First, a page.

In a further disappointment, the plan failed to address concerns that a two-year-old government program to consolidate all of Malaysia's troubled 54 domestic banks and other financial institutions into 10 viable "anchor banks" had run aground. The irony is that a couple of years ago, Bank Negara had justified the consolidation program on grounds that Malaysia needed to build strong banks to compete globally when its financial-services market opens up in 2003 under WTO rules.
BRINK OF EXTINCTION. Trouble is, Malaysia can't afford to wait until 2007 or even 2003 to build strong banks anymore. Consolidation -- forced or voluntary -- is badly needed to bring the banking system back from the brink of extinction, where it has been teetering since the Asian crisis of 1997.
Loan growth was sluggish at 5% last year, and nonperforming debt remains high at 24% of loans in the banking system. But consolidation has been held back by a strong desire from within the ruling United Malays National Organization, or UMNO, to make sure that trusted members of the party control all 10 anchor banks.
Then there are all the obstacles that dog bank mergers in any country, such as clashes of corporate culture and disputes over pricing. Standard & Poor's (a unit of The McGraw-Hill Companies, owner of BusinessWeek) concluded - tactfully -- in a Mar. 5 report that by failing to address such issues, the master plan "could produce a period of some instability."
QUESTIONS OF SURVIVAL. Confounding financial analysts, the consolidation plan has been progressing in fits and starts. In late February, shortly after the lead banks in the 10 proposed consortia had signed all the court documents required for their respective mergers, two banks and a finance company peeled themselves away from a proposed merger with Eon Bank, which specializes in car loans, and dropped out of the program.
Now, desperately, Bank Negara is trying to merge the three errant institutions -- Utama Banking Group, AMMB Holdings, and MBF Finance -- into an 11th anchor bank. The question now is how Eon Bank will survive, given recently raised minimum-capital requirements. "Eon Bank won't be able to make it alone," says a banking analyst at a foreign brokerage in Kuala Lumpur.
Many of the bank mergers are plagued by political snags. Bank Utama, for example, is partly owned by the government of the remote Malaysian state of Sarawak, which is scheduled to hold a local election this year. The problem is that if the merger had gone through, Bank Utama would have come under the control of a bank based in Western Malaysia, not in Sarawak.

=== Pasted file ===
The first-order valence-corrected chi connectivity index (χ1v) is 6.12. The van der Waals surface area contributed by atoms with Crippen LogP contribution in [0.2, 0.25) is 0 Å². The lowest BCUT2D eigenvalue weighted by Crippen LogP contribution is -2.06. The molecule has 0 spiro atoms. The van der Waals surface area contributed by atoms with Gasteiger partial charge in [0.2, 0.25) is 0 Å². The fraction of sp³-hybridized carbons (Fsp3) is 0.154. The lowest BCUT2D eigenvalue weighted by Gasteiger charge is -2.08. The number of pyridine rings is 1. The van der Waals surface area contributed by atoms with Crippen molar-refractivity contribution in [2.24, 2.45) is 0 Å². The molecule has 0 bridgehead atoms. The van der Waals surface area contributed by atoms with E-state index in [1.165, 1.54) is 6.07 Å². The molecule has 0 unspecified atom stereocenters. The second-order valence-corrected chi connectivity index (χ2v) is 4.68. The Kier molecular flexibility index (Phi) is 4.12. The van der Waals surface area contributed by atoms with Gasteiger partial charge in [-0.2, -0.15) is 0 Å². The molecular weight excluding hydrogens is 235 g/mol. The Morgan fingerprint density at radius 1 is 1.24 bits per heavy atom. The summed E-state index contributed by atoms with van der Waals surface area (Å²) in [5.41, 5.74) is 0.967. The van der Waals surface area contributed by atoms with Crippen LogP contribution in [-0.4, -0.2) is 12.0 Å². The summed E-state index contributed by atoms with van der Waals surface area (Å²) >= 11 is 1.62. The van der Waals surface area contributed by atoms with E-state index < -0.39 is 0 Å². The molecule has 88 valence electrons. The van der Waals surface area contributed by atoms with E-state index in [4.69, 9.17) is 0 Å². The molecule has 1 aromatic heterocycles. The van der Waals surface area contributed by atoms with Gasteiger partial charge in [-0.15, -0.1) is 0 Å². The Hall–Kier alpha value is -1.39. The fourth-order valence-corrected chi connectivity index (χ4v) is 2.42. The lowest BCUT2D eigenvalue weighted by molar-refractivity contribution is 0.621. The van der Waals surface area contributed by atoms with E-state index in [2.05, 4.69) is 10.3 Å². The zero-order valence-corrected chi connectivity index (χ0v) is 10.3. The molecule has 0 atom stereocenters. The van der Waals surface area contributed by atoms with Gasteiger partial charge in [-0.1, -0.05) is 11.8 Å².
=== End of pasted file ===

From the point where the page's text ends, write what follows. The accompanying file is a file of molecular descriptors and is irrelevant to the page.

REJECTED. The banks that run into the worst trouble are seen to have had ties to former Finance Minister Anwar Ibrahim, who was excommunicated from UMNO in late 1998 for complaining about cronyism and is now serving a prison sentence for sodomy. Take RHB Bank. In February, founder Rashid Hussein attempted to regain control of RHB by purchasing a stake from the government's bank-recapitalization agency, Danamodal Nasional. Even though Rashid offered a 38% premium on the stake, which Danamodal acquired in exchange for a $263 million recapitalization move, the Finance Ministry turned him down.
Analysts say Danamodal and two other government agencies now own a total of 45% of RHB, and the government intends to merge it with the largest of the planned anchor banks, which is led by Maybank and already represents 20% of assets in the banking system. In recent interviews with Malaysian newspapers, Bank Negara Governor Zeti Akhtar Aziz declined to comment on the government's strategy for RHB.
Rare breakthroughs in the merger process seem to coincide with well-connected individuals getting treated right. Consider Phileo Allied, a bank once linked to Anwar. In January, Maybank's long-delayed acquisition of Phileo Allied went through after Maybank agreed to pay cash to Avenue Assets, a company controlled by Mokhzani Mahathir, son of Prime Minister Mohamad Mahathir, to acquire an 18.4% stake in Philieo Allied. The deal saved the Maybank merger, but it also caught the attention of financial analysts in Kuala Lumpur, who note that all other mergers involved in the consolidation program were settled with share swaps, not cash.
MISSED DEADLINES. From the beginning, foreign bankers, financial analysts, and diplomats have questioned the legitimacy of the program. In 1999, the central bank proposed forming six anchor banks. These in turn would have been led by major commercial banks known to be run by associates of Finance Minister Daim Zainuddin, who also happens to be UMNO Treasurer. After all the banks missed deadlines to merge, the central bank proposed increasing the number of anchor banks to 10. Daim fought that amendment because it gave the banks more freedom to find partners -- and thus limited UMNO's control over the financial system by leaving party cronies at the mercy of market principles, say diplomats in Kuala Lumpur.
Even if the consolidation program does work in the end, it remains doubtful that it will fix the financial system. For starters, the biggest corporate debtors -- such as infrastructure developer Renong, which has defaulted on more than $7 billion in debt and is linked to Daim -- have been left out of the restructuring process. And even if Malaysia were operating under the best of circumstances, the country is "hopelessly overbanked," as one foreign banker puts it, with most branches of domestic commercial banks operating at a loss in small Malaysian towns. All in all, this "master plan" is a disappointment. Shari covers Malaysia for BusinessWeek from Singapore